That's what attracts me to the kind of characters I try and write - that they're not cut and dried.
Well, the attractive thing about the subject of happiness is that it is notoriously difficult to write.
I came to Hollywood to write and found out I don't have the attention span.
I really don't have a lot in common with the people who attend the Comic Con. It's like assuming that all people who write prose are the same.
For after my marriage I had made various attempts to write fiction. They were clearly failures.
That bedrock faith that I could write was what blinded me to attempts to discourage me.
It took me years of attempts and failed drafts before I finally wrote the elegies I needed to write.
Much of my publishing life was consumed by the memoirs of movie stars - or by attempts to get them to write a memoir.
I think, when I write, one of the things that I'm really attempting to do is I'm attempting to humanize my characters.
'Deer Hunter' is a movie; it is not an attempt to write history.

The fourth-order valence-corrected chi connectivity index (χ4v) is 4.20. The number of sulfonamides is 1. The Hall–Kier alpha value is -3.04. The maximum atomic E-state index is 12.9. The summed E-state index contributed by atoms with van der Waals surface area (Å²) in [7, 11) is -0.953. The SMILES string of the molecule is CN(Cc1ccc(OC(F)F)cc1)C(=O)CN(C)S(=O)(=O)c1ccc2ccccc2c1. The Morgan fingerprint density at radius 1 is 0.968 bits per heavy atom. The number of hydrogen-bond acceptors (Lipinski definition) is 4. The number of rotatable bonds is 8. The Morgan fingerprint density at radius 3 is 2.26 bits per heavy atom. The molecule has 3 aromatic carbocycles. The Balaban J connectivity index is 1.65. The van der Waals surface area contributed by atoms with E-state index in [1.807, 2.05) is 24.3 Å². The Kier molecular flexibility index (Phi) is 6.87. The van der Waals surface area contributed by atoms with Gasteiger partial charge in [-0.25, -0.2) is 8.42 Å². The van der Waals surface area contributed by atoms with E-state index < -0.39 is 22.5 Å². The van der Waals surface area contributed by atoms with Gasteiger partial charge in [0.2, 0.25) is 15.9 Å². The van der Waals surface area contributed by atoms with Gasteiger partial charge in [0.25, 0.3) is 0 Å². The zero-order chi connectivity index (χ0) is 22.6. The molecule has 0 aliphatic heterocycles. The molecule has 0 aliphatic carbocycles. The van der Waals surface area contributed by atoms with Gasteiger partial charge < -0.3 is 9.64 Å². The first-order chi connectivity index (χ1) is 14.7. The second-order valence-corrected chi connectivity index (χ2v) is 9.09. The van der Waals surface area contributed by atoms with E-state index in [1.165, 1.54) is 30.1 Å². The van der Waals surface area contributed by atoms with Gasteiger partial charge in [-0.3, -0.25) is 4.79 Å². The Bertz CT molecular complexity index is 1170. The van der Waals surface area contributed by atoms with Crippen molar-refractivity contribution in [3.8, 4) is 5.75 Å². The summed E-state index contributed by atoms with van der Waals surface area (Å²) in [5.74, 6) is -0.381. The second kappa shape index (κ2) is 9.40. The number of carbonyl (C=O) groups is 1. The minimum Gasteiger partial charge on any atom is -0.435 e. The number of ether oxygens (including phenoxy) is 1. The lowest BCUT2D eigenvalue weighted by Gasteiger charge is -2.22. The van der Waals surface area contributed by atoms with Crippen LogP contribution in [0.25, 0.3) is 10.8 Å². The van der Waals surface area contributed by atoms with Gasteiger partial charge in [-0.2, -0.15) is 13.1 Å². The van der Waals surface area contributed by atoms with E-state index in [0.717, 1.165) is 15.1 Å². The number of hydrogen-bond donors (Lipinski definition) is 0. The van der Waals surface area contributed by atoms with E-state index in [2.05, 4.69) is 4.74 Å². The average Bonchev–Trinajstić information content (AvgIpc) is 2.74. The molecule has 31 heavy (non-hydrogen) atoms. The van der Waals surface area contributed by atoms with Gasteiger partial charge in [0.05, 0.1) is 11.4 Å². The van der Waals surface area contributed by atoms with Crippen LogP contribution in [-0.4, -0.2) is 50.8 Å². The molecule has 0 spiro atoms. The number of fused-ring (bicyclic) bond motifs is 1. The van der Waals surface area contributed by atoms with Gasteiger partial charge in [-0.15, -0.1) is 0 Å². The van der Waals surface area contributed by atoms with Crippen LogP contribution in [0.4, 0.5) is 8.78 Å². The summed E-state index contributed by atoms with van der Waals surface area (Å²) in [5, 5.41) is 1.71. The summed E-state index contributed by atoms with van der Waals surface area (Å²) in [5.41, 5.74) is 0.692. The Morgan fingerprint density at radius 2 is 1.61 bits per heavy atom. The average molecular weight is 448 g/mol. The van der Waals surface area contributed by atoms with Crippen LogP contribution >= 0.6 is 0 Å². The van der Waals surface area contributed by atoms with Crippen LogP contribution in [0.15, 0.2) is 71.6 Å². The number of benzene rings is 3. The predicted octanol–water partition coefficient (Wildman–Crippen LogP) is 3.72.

When I write on 'SNL,' I've found I'm most productive while collaborating and joking with friends and not being firmly attached to any one idea.
I'm a novelist, so I can't write about ideas unless they're attached to people.
In 'Happier at Home,' I write a lot about my struggle to create an unhurried atmosphere at home.
I don't have to go into outer space to write about an astronaut.
There is this assumption that much of what I write is about my life, and that simply is not true.
I don't necessarily write everything as automatically assuming it will be collected, there's nothing that says Hitman will be collected, though it might be.
Novelists are too often assumed to write veiled autobiography.
I write with a mouse, because it has no psychological associations or memories or habits associated with it.